man wearing oyster gray suit with striped baby blue tie with text reading our guide to suit lapels

Shawl lapels, peak lapels, notch lapels, there are all types of tuxedos and suits out there. Are you choosing the right suit lapel and suit collar? Find out here.

Matching Your Jacket/Suit Lapel and Suit Collar

So you saw you the latest Baz Luhrmann joint, read our post, and now all you can think of is decking out your closet with peak lapel suits like Jay Gatsby. But should you? What exactly is the difference between notch, peak and shawl lapels? What separates the three besides the obvious visual differences of one being notched, the other pointed and the other rounded? Does your build matter? Is it OK to wear a notch lapels at a traditionally “black tie” event? Have we peaked your interest yet? Shawl we get started then? (Sorry, we couldn’t resist.)? Leave it to the guys who named their company after it to give you a little primer on the basics of the lapel.

What is a Suit Lapel?

First, let’s briefly touch on the major elements of a suit lapel:
close up of man wearing gray three piece suit with number callouts to the lapel in white

The Major Elements of a Suit Lapel

1. Lapel Type

Lapels can be categorized into three main types: Notch, Peak, and Shawl Lapels.

2. Lapel Width

The lapel width is measured at it’s widest point, measured perpendicular to the inner edge of the lapel. The three major types of lapel widths are:

Slim – (~2.25 – 2.75”)
Regular – (~3.00 – 3.50”)
Wide – (~3.75 – 4.50” )

3. Lapel Roll

The fall and curl of the lapel from the break of the collar to the first button.

(*All of our custom suits can be customized with wider suit lapels upon special request.)

3 Lapel Types of Suit Lapels You Should Know: Notch Lapels, Peak Lapels, and Shawl Lapels

Most suit lapels are either notch lapels or peak lapels. Fashion rules (black tie etiquette) dictate that you should never have a notch lapel on a tuxedo (dinner jacket).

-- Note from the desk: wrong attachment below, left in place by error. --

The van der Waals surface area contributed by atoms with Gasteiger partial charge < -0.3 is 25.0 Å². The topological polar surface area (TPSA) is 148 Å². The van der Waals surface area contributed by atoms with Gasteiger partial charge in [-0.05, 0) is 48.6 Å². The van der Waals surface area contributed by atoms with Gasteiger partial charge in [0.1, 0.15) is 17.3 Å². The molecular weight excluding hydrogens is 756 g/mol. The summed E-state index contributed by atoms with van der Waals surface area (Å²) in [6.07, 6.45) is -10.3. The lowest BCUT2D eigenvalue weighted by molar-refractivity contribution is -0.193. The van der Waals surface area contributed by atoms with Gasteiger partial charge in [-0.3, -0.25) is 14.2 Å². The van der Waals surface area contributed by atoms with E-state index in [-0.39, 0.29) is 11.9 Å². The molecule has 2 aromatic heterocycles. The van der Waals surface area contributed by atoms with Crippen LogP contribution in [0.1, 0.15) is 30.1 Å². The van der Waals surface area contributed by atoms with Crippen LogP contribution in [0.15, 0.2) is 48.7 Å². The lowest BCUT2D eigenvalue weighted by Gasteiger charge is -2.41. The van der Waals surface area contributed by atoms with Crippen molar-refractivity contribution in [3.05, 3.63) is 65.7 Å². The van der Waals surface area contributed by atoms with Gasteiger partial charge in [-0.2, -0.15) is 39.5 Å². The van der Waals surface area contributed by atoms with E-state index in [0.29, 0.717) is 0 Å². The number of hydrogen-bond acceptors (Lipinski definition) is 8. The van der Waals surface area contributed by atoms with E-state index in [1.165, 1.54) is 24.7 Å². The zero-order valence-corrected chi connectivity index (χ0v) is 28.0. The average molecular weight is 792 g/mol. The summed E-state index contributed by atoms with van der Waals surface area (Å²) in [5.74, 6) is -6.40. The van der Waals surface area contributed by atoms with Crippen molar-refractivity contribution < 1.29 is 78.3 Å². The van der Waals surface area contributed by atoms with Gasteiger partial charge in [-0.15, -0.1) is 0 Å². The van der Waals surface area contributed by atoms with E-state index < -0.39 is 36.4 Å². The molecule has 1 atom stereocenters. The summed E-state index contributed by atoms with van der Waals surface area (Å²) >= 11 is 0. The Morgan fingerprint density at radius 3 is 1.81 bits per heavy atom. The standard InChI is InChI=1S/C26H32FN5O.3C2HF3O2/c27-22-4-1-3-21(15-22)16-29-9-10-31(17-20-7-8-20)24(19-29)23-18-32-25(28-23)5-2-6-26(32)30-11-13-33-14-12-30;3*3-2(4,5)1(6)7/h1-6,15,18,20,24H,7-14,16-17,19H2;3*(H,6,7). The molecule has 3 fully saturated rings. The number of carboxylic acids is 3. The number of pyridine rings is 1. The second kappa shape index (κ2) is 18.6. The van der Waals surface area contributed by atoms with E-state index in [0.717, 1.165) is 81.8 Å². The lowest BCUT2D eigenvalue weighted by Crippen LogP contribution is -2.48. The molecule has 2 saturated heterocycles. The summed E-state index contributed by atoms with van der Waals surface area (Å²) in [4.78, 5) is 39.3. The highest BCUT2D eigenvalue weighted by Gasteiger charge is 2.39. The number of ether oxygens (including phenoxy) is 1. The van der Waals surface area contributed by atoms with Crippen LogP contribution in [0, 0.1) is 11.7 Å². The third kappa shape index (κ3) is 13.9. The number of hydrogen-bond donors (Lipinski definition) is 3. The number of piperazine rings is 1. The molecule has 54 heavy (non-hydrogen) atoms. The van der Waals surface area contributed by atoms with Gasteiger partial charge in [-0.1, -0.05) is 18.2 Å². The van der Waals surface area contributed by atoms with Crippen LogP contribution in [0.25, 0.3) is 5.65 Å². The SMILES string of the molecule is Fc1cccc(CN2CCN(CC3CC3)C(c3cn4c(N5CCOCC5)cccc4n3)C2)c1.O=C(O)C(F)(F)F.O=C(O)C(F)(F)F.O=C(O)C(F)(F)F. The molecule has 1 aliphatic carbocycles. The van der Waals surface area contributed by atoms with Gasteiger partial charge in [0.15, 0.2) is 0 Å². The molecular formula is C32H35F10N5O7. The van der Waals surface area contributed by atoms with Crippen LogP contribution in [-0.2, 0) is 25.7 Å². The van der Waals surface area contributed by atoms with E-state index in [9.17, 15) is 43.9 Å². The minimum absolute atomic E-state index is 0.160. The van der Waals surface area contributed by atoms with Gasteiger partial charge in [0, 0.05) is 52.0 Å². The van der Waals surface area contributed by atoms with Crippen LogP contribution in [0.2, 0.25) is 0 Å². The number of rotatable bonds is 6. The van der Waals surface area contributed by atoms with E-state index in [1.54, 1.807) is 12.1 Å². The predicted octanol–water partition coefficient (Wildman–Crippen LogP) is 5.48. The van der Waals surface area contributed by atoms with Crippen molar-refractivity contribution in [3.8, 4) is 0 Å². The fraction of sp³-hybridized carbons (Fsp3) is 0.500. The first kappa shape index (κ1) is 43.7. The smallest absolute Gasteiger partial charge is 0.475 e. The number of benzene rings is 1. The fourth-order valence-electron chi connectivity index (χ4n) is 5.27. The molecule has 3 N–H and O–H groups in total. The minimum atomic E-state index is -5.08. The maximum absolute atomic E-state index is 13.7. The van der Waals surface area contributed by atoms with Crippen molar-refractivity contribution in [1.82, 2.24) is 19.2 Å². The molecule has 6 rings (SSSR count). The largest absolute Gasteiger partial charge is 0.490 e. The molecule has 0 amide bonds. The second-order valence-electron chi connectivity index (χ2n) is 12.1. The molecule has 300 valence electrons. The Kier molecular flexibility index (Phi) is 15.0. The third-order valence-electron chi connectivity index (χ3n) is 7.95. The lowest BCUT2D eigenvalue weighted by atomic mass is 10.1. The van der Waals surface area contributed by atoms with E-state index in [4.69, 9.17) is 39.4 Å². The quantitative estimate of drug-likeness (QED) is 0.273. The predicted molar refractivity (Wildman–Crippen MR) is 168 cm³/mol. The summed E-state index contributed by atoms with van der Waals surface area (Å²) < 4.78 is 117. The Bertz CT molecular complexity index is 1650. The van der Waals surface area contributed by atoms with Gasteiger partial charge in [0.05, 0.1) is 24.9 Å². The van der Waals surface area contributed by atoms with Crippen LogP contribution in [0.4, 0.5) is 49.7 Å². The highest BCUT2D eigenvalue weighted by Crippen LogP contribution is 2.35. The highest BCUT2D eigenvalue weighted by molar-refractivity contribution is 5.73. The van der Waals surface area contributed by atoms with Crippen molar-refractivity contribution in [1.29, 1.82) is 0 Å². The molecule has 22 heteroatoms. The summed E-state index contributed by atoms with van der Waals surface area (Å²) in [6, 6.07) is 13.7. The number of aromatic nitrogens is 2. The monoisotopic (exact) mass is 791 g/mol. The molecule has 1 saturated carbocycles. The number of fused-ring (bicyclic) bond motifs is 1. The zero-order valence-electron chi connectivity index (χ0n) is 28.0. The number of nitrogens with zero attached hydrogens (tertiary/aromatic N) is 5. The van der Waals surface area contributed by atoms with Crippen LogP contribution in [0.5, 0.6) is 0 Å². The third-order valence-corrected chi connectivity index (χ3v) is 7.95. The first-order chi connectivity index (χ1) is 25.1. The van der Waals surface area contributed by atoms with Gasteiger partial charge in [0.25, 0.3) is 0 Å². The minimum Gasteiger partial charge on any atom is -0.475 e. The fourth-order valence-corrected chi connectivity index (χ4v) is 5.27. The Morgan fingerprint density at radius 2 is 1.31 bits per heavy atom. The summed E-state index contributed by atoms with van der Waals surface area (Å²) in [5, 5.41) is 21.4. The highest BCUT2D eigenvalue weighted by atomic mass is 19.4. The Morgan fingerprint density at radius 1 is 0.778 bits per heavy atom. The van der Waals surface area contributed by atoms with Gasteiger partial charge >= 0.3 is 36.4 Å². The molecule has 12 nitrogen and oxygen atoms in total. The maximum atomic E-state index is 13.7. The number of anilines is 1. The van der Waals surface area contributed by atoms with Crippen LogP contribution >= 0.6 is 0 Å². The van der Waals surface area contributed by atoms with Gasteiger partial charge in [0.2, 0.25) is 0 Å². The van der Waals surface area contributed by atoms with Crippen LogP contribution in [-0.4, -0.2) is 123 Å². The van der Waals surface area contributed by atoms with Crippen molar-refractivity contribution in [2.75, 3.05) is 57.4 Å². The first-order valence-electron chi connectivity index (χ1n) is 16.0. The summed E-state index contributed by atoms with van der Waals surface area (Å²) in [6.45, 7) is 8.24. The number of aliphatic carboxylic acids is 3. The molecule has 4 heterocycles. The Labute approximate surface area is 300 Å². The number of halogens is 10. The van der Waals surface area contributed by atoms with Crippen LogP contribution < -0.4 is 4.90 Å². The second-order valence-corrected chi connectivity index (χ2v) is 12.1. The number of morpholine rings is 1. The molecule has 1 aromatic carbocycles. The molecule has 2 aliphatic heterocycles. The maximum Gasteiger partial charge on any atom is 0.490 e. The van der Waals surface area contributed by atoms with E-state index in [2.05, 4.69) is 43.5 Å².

The two basic types of tuxedos are distinguished by their lapels. Peak lapels, like you see on dressier and British style style suits are the standard and most common lapels on tuxedos, but some tuxedos have shawl lapels.

What to Consider When Choosing Your Suit Lapels

Setting / Occasion – Got an invite to a black tie gala with the partners of your firm? Or is it another average day wrestling with Excel in the cube? The setting and occasion will play a large part in determining the type of suit you wear and the type of the suit lapel that should grace it.

Type of Suit – Not all suit lapels work for all suits. For example, shawl lapels will go best with tuxedos and double breasted suits should almost always have a peak lapel.

Body Type – So you’ve got a Barney Stinson frame with a penchant for Harvey Specter-esque ultra-wide peak lapels? You may want to rethink that combo. Considering your body is an important factor in choosing the right suit lapel for you. For example, slimmer lapels will look more proportional to the physique of a slimmer gent and hence, be more flattering. It’s a game of proportions, so make sure your suit lapels are playing along.

What is a Notch Lapel?

man wearing light blue suit with white shirt and pink tie and the lapel of the suit highlighted in white with numbers

1. Notch Lapel

The “notch” is the opening where the bottom of the collar meets the top of the lapel, usually at a 75 – 90 degree angle. The notch lapel is the most common lapel for a reason – it’s the most versatile of the bunch. It is most often found in single-breasted suit jackets, blazers and sportcoats. If you only own one suit, this is the lapel type to go with. Also called the “stepped lapel”.

2. Slim Notch